|US5902033||Aug 7, 1998||May 11, 1999||Torch Technologies Llc||Projector system with hollow light pipe optics|
|US5969872||Jan 11, 1999||Oct 19, 1999||Scitex Corporation Ltd.||Spatial light modulator illumination system|
|US5971545||Jun 25, 1997||Oct 26, 1999||Hewlett-Packard Company||Light source for projection display|
|US5987793||Jan 16, 1998||Nov 23, 1999||Sony Corporation||Illuminative display device and electronic apparatus equipped with same|
|US5997150||Oct 25, 1996||Dec 7, 1999||Texas Instruments Incorporated||Multiple emitter illuminator engine|
|US6028694||May 22, 1998||Feb 22, 2000||Schmidt; Gregory W.||Illumination device using pulse width modulation of a LED|
|US6038005||Mar 24, 1998||Mar 14, 2000||Displaytech, Inc.||Optics arrangements including light source arrangements for an active matrix liquid crystal image generator|
|US6061183||Mar 30, 1999||May 9, 2000||Fuji Photo Optical Co., Ltd.||Collimator lens and light-scanning apparatus using the same|
|US6102552||Oct 18, 1996||Aug 15, 2000||Hewlett-Packard Company||Laser-array based digital illuminator|
|US6104458||Oct 27, 1998||Aug 15, 2000||Sony Corporation||Liquid crystal modulation element and projection-type liquid crystal display apparatus having intercepting filters and microlenses|
|US6104541||Feb 11, 1999||Aug 15, 2000||Fuji Photo Optical Co., Ltd.||Collimator lens and optical scanning apparatus using the same|
|US6139156||Nov 12, 1998||Oct 31, 2000||Mitsubishi Denki Kabushiki Kaisha||Light source device and projection type display apparatus|
|US6144426||Dec 15, 1998||Nov 7, 2000||Semiconductor Energy Laboratory||Liquid crystal projector|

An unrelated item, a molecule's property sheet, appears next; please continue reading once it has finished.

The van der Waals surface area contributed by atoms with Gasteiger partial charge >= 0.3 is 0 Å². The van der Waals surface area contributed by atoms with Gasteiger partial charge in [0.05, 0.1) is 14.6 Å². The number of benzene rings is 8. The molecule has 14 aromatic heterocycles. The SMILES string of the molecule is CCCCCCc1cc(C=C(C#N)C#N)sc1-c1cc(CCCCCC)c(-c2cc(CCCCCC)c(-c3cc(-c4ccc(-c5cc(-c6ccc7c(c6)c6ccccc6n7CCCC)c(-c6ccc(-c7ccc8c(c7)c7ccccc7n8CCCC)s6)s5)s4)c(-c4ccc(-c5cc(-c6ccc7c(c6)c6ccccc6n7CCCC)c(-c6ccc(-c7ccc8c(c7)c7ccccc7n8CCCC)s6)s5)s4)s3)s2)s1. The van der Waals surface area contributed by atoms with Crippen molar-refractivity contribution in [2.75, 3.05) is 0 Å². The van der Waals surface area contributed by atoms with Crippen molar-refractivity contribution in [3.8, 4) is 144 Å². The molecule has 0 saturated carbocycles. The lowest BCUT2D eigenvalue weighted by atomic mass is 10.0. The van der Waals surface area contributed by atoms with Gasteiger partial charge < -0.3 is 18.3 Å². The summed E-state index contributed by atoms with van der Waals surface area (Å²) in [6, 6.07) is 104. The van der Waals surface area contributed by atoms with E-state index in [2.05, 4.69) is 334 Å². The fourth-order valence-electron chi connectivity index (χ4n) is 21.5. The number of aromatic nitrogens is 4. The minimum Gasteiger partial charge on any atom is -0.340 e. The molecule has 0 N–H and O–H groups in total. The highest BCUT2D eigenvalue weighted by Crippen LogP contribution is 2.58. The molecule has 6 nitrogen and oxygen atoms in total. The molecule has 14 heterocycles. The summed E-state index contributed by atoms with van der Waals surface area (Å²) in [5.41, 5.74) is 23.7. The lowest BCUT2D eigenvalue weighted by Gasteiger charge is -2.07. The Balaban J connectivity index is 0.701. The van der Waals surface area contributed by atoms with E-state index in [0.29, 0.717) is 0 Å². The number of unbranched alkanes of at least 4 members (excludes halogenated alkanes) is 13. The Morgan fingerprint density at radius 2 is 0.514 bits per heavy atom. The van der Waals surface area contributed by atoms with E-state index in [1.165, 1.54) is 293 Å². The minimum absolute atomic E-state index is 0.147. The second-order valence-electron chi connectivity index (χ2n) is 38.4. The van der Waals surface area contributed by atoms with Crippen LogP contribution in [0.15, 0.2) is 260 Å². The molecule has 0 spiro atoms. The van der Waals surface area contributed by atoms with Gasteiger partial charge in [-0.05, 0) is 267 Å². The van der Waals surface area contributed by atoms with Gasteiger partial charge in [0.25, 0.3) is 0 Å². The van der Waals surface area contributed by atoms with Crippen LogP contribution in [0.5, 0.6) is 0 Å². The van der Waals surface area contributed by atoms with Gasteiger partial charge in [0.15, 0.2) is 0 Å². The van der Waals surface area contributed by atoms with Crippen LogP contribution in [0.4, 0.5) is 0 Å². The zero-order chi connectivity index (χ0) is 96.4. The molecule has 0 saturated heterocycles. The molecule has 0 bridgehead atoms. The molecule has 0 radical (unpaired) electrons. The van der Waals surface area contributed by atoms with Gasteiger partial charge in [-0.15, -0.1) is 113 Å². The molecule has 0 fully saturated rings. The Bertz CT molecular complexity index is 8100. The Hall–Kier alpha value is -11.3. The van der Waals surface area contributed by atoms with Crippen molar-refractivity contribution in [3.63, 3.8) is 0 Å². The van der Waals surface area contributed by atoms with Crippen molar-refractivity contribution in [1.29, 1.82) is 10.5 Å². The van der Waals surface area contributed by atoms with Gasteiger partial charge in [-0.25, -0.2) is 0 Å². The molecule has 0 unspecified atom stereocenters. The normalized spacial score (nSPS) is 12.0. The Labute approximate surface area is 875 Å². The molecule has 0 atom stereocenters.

|US6177761||Dec 14, 1998||Jan 23, 2001||Teledyne Lighting And Display Products, Inc.||LED with light extractor|
|US6196699||Mar 31, 1999||Mar 6, 2001||Philips Electronics North America Corp.||Dual lamp illumination system and projection system incorporating same|
|US6201629||Aug 26, 1998||Mar 13, 2001||Microoptical Corporation||Torsional micro-mechanical mirror system|
|US6224216||Feb 18, 2000||May 1, 2001||Infocus Corporation||System and method employing LED light sources for a projection display|
|US6227669 *||Dec 3, 1998||May 8, 2001||Industrial Technology Research Institute||Illumination device and image projection apparatus comprising the device|
|US6236512||Jun 18, 1999||May 22, 2001||Fuji Photo Optical Co., Ltd.||Collimator lens and light-scanning apparatus using the same|
|US6252636||Mar 11, 1998||Jun 26, 2001||Texas Instruments Incorporated||Pulsed two lamp single light valve display system|
|US6254237||Apr 30, 1999||Jul 3, 2001||David K. Booth||Multi-pixel microlens illumination in electronic display projector|
|US6280058||Oct 25, 1999||Aug 28, 2001||Olympus Optical Co., Ltd.||Illumination system|
|US6318863||Sep 10, 1999||Nov 20, 2001||Industrial Technology Research Institute||Illumination device and image projection apparatus including the same|
|US6330039||Apr 9, 2001||Dec 11, 2001||Sony Corporation||Picture display apparatus for displaying a colored picture|
|US6332688||May 15, 1995||Dec 25, 2001||Corning Incorporated||Apparatus for uniformly illuminating a light valve|
|US6336724||Dec 17, 1999||Jan 8, 2002||Nec Corporation||Projector device capable of obtaining a high luminance without increasing output of light source|
|US6341867||Aug 12, 1999||Jan 29, 2002||Seiko Epson Corporation||Polarized light illumination device and projector|
|US6398389||Dec 1, 2000||Jun 4, 2002||Texas Instruments Incorporated||Solid state light source augmentation for SLM display systems|